September 27, 2013
July 30, 2013
85 mobile operators were selected and surveyed globally, including a good cross-section from both developed and emerging markets. The respondents were screened to ensure that they all had a stake in microwave-specific backhaul: 93 percent had deployed microwave and the rest had plans to deploy it. In fact, 45 percent were categorized as heavy microwave users—those where more than 50 percent of their cell sites were served by microwave backhaul.
So we asked this select group, which consisted of mostly planners, engineers and strategy leaders, “What is the biggest challenge your company faces regarding the future development and deployment of microwave backhaul?”
The results were interesting in that “total cost of ownership” actually eclipsed “increasing capacity” as their biggest challenge, as shown in the pie chart of survey responses below.
July 18, 2013
Frank Sinatra, “Old Blue Eyes,” would have been the perfect pitchman for Aviat Networks. From Los Angeles to Chicago to New York, Sinatra’s many hit songs were inspired by the big cities of America. Since the time Sinatra began his illustrious singing career, Aviat Networks (formerly Harris Microwave Communications Division) has been setting the bar high for superior performance, wireless microwave communication across the United States, from sea to shining sea.
With big cities come big landmarks. You know that enormous “HOLLYWOOD” sign on Mt. Lee in Los Angeles? Aviat is there.
And how about the panoramic Golden Gate Bridge in San Francisco? Yes, Aviat is there, too. Aviat Networks is “Designed, Built and Supported in the USA,” as well as proudly deployed among the most prominent and historic locales in America.
You can find Aviat microwave on the side of beautiful Niagara Falls, as well as scraping the sky on the Sears Tower (now Willis Tower) in Chicago—that “toddling town.”
Right through the heart of “New York, New York,” Aviat radios are installed within the electric ambiance of Times Square and atop the soaring Empire State Building.
Even outside the urban corridors of America, Aviat is there. For example, Aviat equipment is deployed at the Hoover Dam in the Black Canyon along the Colorado River.
You may say “so what?” Well, the beauty of it all is that while you’re taking in everything the USA has to offer in its rich collection of historic landmarks, you’ve never noticed the technology that helped shape modern telecommunications networks is operating reliably, flawlessly right at your side.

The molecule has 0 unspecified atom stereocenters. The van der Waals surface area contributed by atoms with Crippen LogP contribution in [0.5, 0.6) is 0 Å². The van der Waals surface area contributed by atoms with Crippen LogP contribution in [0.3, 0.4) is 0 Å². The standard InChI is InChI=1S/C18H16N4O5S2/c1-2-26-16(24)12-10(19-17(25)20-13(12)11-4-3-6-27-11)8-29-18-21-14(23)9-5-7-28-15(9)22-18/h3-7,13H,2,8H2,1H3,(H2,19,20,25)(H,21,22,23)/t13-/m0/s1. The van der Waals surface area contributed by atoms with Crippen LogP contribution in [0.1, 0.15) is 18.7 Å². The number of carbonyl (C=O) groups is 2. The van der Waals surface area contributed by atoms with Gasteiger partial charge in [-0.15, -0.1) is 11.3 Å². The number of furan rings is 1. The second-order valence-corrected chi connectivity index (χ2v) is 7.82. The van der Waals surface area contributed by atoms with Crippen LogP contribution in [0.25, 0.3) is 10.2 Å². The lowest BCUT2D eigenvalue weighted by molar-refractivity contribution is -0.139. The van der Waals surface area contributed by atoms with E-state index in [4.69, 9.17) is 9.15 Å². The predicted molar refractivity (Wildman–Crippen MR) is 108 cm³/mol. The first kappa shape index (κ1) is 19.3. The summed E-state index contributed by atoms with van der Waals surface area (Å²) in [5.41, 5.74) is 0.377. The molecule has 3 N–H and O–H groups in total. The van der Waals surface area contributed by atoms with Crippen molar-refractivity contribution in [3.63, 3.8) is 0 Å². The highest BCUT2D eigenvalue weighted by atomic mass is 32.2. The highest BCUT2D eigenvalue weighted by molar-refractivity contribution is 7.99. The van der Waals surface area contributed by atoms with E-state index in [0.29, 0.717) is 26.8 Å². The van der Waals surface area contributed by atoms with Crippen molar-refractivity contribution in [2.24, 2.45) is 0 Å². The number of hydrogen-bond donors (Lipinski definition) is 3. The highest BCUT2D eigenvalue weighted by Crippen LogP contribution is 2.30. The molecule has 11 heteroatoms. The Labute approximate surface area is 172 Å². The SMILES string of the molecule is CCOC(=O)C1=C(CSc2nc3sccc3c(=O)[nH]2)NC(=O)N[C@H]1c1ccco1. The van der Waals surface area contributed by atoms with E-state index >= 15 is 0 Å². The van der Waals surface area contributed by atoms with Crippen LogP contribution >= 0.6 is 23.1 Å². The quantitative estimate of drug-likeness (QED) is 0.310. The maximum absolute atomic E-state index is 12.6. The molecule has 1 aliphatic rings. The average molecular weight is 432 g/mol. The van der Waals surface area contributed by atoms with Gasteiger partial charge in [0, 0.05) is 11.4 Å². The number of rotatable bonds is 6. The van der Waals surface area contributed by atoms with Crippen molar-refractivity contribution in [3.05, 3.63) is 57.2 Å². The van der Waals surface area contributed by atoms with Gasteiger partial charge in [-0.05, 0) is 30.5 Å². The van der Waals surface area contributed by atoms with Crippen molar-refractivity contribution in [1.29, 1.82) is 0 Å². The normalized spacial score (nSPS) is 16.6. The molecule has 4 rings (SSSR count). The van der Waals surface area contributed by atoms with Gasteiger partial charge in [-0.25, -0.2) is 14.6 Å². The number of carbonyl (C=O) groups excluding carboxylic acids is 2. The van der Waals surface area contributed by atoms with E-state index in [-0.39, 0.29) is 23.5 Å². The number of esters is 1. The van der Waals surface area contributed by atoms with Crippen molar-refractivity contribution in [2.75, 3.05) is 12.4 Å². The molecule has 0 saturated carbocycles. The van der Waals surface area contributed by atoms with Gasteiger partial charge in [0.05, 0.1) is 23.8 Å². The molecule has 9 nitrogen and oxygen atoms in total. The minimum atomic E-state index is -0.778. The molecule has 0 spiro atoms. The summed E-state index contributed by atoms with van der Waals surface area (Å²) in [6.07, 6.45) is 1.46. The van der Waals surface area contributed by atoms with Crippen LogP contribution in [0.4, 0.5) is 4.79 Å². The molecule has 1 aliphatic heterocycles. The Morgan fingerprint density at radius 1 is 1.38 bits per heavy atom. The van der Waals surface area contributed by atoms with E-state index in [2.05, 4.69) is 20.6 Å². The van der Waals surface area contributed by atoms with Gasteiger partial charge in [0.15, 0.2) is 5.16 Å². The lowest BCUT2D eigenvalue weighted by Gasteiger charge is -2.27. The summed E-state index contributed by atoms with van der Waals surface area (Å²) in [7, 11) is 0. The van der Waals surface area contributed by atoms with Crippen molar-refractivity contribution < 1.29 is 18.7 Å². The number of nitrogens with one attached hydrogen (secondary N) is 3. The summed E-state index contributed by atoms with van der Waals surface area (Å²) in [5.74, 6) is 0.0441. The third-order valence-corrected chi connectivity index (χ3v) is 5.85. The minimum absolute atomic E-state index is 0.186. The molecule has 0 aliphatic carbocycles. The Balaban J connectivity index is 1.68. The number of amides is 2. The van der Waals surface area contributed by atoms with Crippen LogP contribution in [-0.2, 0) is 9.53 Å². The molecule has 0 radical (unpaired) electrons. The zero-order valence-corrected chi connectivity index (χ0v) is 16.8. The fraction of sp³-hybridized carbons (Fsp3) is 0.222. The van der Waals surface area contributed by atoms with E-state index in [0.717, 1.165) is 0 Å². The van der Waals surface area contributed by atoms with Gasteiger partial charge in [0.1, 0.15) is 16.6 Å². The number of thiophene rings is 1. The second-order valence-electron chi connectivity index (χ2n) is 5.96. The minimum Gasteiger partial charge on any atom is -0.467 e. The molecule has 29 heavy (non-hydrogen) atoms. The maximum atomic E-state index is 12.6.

Aviat Networks continues to take flight in new locations across the globe, and we are doing it the American way!
Manager, Solutions Marketing
May 17, 2013
Wireless backhaul operators, both mobile phone networks and others carrying dedicated traffic, face the constant issue of maximizing the functionality of their systems.
In the emerging markets around the world, the pressure can be most intense. Wireless network reliability, availability and capacity all need to be increased. Customer expectations are on the rise, and operators must take the appropriate steps to meet and exceed them.
In working with MTN Ghana, Aviat Networks recently completed an implementation to increase network visibility (i.e., intelligence) by close to one-third. Aviat’s professional services experts designed the mobile operator’s backhaul links for high capacity and resiliency. Using ProVision, Aviat’s leading network management software, MTN Ghana can now administer its wireless backhaul efficiently and effectively with a reduced level of manpower.
April 5, 2013
The year was 1980. The Americans beat the Russians for the Olympic gold medal in hockey. John Lennon of The Beatles was killed. Mount St. Helens erupted. The Soviet Union had just invaded Afghanistan. Ronald Reagan was elected president. The hostages were still in Iran. People asked themselves, “Who shot J.R.?” and caught Pac-Man fever. Voyager 1 flew by Saturn and left the solar system. The Empire struck back. John Belushi and Dan Aykroyd were on a “mission from God.” The Clash came calling on London. Led Zeppelin broke up. And Farinon Electric, Aviat Networks’ direct predecessor, put into service a series of analog microwave radio hops for the Canadian province of Nova Scotia’s Department of Natural Resources. The radios in question were the SS2000 model.